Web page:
I recently finished reading Melissa Bank’s “The Girls Guide to Hunting and Fishing,” and it’s taken me a couple of days to compile my thoughts into something coherent.
I’m going to start by saying I kind of loved this book. At moments it was hard to read, and I kind of wished I’d chosen a chirpy Sophie Kinsella novel instead. But as a single lady living that #datinglyfe, this is the kind of story I need to be reading more often. I love a happy ending, and I love a good romance, but in real life relationships involve a lot more drudgery. This book walks through all the challenges and hardships that you encounter while looking for “Mr Right;” and I don’t just mean kissing a bunch of frogs.
We meet the main character, Jane, at age 14, as she witnesses her (irresponsible) golden-boy brother’s first serious relationship crumble. It’s clear from these early vignettes that Jane is a thoughtful young woman with a somewhat off-beat sense of humor, and an intense inner monologue that guides- and misguides- her throughout the story. Later we see Jane in her early 20’s, attempting to navigate a painfully awkward vacation with her new boyfriend and his now-married ex. Her feelings and internal struggles during these moments were so, so relatable to me; I loved how the author captured those moments of paralysis when you’re not sure how to make an awkward situation any less awkward.
Later, Jane becomes involved in a relationship with an older man, Archie. Although I hated Archie as a character, I related to how Jane felt so drawn to someone despite that person being wrong for her. The ups and downs of Jane and Archie’s relationship aren’t the only challenges we hear about, though. In a total deviation from the traditional romance-novel-plot, Jane encounters all kinds of other problems during her 20’s: She feels unfulfilled at work, and her father falls ill. She’s disappointed in her brother, and can’t find the right dress for a friend’s wedding. She gets WAY too into a self-help fad and almost loses herself in the process.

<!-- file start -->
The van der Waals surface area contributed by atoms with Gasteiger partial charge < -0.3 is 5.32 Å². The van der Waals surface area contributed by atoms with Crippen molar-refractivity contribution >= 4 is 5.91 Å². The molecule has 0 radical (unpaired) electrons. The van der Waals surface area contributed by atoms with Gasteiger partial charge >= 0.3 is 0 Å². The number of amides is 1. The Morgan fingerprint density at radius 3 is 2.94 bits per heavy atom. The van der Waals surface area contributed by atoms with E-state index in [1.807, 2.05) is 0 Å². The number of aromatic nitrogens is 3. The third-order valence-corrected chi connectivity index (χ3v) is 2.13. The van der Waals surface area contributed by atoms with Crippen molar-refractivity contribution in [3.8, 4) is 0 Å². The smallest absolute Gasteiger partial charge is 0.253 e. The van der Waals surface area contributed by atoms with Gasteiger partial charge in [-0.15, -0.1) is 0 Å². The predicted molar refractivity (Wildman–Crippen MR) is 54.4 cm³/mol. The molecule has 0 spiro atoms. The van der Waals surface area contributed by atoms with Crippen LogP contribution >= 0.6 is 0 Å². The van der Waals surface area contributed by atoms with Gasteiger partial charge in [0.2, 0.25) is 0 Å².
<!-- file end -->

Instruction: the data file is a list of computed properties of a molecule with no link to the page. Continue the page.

This book was a reminder that life is a process, not just a race to the alter. Which is something everyone on the dating scene needs to keep in mind.
Jane’s story is told entirely in first-person vignettes. The language is serious, factual, and decisively non-descriptive; it took some getting used to, but in the end I really liked the efficiency of this kind of storytelling. Every once in a while another character’s story pops in; one from a disappointed mother of grown-up children, another from a young woman battling breast cancer. These other characters seem unconnected to the overall plot, though, and while their stories are interesting, they seem a little out of place.
This book is a must read for any lady in their mid-to-late 20’s. It’s well written, witty, and relatable- especially for those of us still navigating the dating scene and actively avoiding their insta feed every weekend morning so as to no be slapped in the face with all the engagement, wedding, and baby pictures everyone else seems to be posting.
Now You Tell Me…
Got any good books on tap for this summer?
Know of any other books that frame love as a process, not a solution?
Give me recommendations!!!